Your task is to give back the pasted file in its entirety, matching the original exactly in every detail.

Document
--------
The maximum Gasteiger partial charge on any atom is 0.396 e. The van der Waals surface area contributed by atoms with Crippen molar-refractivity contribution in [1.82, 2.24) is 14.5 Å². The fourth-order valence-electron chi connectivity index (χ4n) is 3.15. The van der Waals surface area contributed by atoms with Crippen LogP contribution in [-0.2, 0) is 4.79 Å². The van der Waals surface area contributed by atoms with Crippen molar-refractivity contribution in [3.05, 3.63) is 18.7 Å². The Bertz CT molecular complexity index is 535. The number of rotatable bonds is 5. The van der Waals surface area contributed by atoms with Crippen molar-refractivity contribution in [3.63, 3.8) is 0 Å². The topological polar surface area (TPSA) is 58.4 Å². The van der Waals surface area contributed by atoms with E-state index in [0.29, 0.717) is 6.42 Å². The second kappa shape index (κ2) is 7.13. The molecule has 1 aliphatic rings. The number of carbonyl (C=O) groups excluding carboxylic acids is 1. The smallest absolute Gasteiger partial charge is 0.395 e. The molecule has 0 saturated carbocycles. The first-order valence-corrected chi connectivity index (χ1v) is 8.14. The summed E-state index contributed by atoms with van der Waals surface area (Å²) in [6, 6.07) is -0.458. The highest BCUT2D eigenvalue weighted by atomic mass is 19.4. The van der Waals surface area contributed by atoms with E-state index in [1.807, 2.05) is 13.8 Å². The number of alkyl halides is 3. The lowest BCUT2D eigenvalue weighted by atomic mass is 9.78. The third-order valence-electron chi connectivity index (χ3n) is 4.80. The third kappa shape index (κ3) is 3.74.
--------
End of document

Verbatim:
The maximum Gasteiger partial charge on any atom is 0.396 e. The van der Waals surface area contributed by atoms with Crippen molar-refractivity contribution in [1.82, 2.24) is 14.5 Å². The fourth-order valence-electron chi connectivity index (χ4n) is 3.15. The van der Waals surface area contributed by atoms with Crippen LogP contribution in [-0.2, 0) is 4.79 Å². The van der Waals surface area contributed by atoms with Crippen molar-refractivity contribution in [3.05, 3.63) is 18.7 Å². The Bertz CT molecular complexity index is 535. The number of rotatable bonds is 5. The van der Waals surface area contributed by atoms with Crippen molar-refractivity contribution in [3.63, 3.8) is 0 Å². The topological polar surface area (TPSA) is 58.4 Å². The van der Waals surface area contributed by atoms with E-state index in [0.29, 0.717) is 6.42 Å². The second kappa shape index (κ2) is 7.13. The molecule has 1 aliphatic rings. The number of carbonyl (C=O) groups excluding carboxylic acids is 1. The smallest absolute Gasteiger partial charge is 0.395 e. The molecule has 0 saturated carbocycles. The first-order valence-corrected chi connectivity index (χ1v) is 8.14. The summed E-state index contributed by atoms with van der Waals surface area (Å²) in [6, 6.07) is -0.458. The highest BCUT2D eigenvalue weighted by atomic mass is 19.4. The van der Waals surface area contributed by atoms with E-state index in [1.807, 2.05) is 13.8 Å². The number of alkyl halides is 3. The lowest BCUT2D eigenvalue weighted by atomic mass is 9.78. The third-order valence-electron chi connectivity index (χ3n) is 4.80. The third kappa shape index (κ3) is 3.74.